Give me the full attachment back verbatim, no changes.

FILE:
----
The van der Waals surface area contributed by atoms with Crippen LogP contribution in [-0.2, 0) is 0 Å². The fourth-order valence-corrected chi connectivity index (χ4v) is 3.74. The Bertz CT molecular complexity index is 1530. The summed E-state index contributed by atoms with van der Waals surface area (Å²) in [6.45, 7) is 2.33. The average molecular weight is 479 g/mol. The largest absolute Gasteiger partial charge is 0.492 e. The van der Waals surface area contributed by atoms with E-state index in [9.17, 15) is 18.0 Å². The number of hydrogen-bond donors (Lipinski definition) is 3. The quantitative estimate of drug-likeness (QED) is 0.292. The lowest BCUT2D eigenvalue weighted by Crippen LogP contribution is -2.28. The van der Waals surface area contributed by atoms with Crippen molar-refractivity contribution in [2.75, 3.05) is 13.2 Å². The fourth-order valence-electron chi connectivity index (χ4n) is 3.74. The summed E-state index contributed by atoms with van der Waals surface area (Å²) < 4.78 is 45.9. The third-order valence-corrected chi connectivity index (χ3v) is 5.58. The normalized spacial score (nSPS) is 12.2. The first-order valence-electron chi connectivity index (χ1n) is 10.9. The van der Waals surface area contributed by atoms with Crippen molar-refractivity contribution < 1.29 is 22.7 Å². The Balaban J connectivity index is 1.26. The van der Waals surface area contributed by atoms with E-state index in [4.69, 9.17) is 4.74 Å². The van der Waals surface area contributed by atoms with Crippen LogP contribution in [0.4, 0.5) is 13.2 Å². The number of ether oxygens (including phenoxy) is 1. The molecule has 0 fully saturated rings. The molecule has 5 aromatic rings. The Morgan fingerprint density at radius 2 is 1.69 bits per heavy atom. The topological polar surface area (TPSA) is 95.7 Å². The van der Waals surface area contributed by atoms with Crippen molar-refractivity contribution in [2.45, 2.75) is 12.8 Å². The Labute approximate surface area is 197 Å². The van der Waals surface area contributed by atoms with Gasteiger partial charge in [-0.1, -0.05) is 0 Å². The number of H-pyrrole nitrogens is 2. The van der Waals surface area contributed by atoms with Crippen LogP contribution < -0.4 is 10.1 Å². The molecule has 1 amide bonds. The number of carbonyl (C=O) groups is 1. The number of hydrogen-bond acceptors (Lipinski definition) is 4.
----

The van der Waals surface area contributed by atoms with Crippen LogP contribution in [-0.2, 0) is 0 Å². The fourth-order valence-corrected chi connectivity index (χ4v) is 3.74. The Bertz CT molecular complexity index is 1530. The summed E-state index contributed by atoms with van der Waals surface area (Å²) in [6.45, 7) is 2.33. The average molecular weight is 479 g/mol. The largest absolute Gasteiger partial charge is 0.492 e. The van der Waals surface area contributed by atoms with E-state index in [9.17, 15) is 18.0 Å². The number of hydrogen-bond donors (Lipinski definition) is 3. The quantitative estimate of drug-likeness (QED) is 0.292. The lowest BCUT2D eigenvalue weighted by Crippen LogP contribution is -2.28. The van der Waals surface area contributed by atoms with Crippen molar-refractivity contribution in [2.75, 3.05) is 13.2 Å². The fourth-order valence-electron chi connectivity index (χ4n) is 3.74. The summed E-state index contributed by atoms with van der Waals surface area (Å²) < 4.78 is 45.9. The third-order valence-corrected chi connectivity index (χ3v) is 5.58. The normalized spacial score (nSPS) is 12.2. The first-order valence-electron chi connectivity index (χ1n) is 10.9. The van der Waals surface area contributed by atoms with Crippen molar-refractivity contribution < 1.29 is 22.7 Å². The Balaban J connectivity index is 1.26. The van der Waals surface area contributed by atoms with E-state index in [4.69, 9.17) is 4.74 Å². The van der Waals surface area contributed by atoms with Crippen LogP contribution in [0.4, 0.5) is 13.2 Å². The number of ether oxygens (including phenoxy) is 1. The molecule has 0 fully saturated rings. The molecule has 5 aromatic rings. The Morgan fingerprint density at radius 2 is 1.69 bits per heavy atom. The topological polar surface area (TPSA) is 95.7 Å². The van der Waals surface area contributed by atoms with Crippen molar-refractivity contribution in [2.45, 2.75) is 12.8 Å². The Labute approximate surface area is 197 Å². The van der Waals surface area contributed by atoms with Gasteiger partial charge in [-0.1, -0.05) is 0 Å². The number of H-pyrrole nitrogens is 2. The van der Waals surface area contributed by atoms with Crippen LogP contribution < -0.4 is 10.1 Å². The molecule has 1 amide bonds. The number of carbonyl (C=O) groups is 1. The number of hydrogen-bond acceptors (Lipinski definition) is 4.